Why would an escapee from Bedlam need an endless supply of fresh cadavers?
Reverend Tombs makes it his habit to visit Col. Titus Hyde during his incarceration for melancholia in Britain’s notorious madhouse, Bedlam. The two men reminisce about army service over a chessboard until one midnight finds one of the two lying in the cell while the other strides off to freedom. The chief magistrate calls in Matthew Hawkwood, a Regency supersleuth employed as a Bow Street Runner, and asks him to investigate very quietly so as not to alarm the citizenry. The matter seems to resolve itself when the perp shouts his confession just before setting fire to a church and leaping into the flames. But that hardly accounts for all the bodies that are now turning up with their faces peeled away, peculiar amputations and patches of skin removed. Could this homicidal anatomist somehow be the man who murdered and mutilated the Bedlam victim, stole his identity and is now keeping body snatchers like the evil Sawney busy? Hyde, an experienced army surgeon, could be responsible, but tracking him won’t be easy for Hawkwood, who will have to fend off cutthroat attacks, rapier thrusts, scruffy whores, fetid grog, and the offal in London’s streets and sewers before finding a secret operating theater where two surgeons—one in pursuit of scientific knowledge and the other for more personal reasons—are transplanting organs into deceased bodies and trying to revive them with electrical shocks.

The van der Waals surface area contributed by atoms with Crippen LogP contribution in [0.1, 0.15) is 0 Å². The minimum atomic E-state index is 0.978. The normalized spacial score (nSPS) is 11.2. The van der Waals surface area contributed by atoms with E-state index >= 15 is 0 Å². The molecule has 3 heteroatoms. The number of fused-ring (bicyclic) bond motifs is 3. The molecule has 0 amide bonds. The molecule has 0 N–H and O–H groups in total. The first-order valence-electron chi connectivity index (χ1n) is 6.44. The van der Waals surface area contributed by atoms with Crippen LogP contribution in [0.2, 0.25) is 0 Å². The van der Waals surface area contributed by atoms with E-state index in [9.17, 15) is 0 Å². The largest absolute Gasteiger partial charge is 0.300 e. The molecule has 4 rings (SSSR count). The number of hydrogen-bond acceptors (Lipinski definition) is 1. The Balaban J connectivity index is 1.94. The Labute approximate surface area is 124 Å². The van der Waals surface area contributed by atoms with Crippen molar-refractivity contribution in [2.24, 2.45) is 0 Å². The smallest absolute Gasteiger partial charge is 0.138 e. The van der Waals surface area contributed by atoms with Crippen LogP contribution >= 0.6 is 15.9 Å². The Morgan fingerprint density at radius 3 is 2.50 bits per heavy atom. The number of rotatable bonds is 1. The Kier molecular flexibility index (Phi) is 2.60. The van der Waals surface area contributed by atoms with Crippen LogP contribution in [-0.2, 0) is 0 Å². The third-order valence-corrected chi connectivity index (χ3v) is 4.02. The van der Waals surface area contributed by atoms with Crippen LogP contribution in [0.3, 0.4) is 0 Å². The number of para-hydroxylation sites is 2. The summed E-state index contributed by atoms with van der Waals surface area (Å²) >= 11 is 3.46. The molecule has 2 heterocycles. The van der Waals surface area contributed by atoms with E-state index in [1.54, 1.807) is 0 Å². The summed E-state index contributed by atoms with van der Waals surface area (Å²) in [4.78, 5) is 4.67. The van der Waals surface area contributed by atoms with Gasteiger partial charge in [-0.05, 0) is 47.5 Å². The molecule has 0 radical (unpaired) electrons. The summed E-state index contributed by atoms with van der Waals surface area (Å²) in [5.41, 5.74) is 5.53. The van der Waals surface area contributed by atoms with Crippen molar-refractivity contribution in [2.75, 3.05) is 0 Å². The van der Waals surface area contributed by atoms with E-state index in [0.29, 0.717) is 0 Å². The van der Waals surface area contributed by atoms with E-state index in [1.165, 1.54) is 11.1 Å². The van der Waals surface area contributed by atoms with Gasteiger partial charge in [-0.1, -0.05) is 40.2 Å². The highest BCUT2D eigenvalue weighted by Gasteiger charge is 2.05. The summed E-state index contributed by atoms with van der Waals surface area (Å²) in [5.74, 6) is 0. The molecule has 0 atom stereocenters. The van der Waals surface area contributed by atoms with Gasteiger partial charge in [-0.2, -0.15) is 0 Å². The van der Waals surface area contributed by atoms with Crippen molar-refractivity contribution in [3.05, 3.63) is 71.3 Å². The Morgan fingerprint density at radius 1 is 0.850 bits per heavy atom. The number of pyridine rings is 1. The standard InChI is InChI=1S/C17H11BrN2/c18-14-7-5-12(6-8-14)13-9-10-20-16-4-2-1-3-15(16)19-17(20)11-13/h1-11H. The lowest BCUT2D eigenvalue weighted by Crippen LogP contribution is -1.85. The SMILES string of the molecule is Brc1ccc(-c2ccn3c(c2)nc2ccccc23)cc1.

Part fiction, part fact and all unsuitable for the faint of heart. McGee (Hawkwood, 2012) provides so many scurrilous grave robbers and medical atrocities that gentle readers may want to keep a perfumed hankie handy.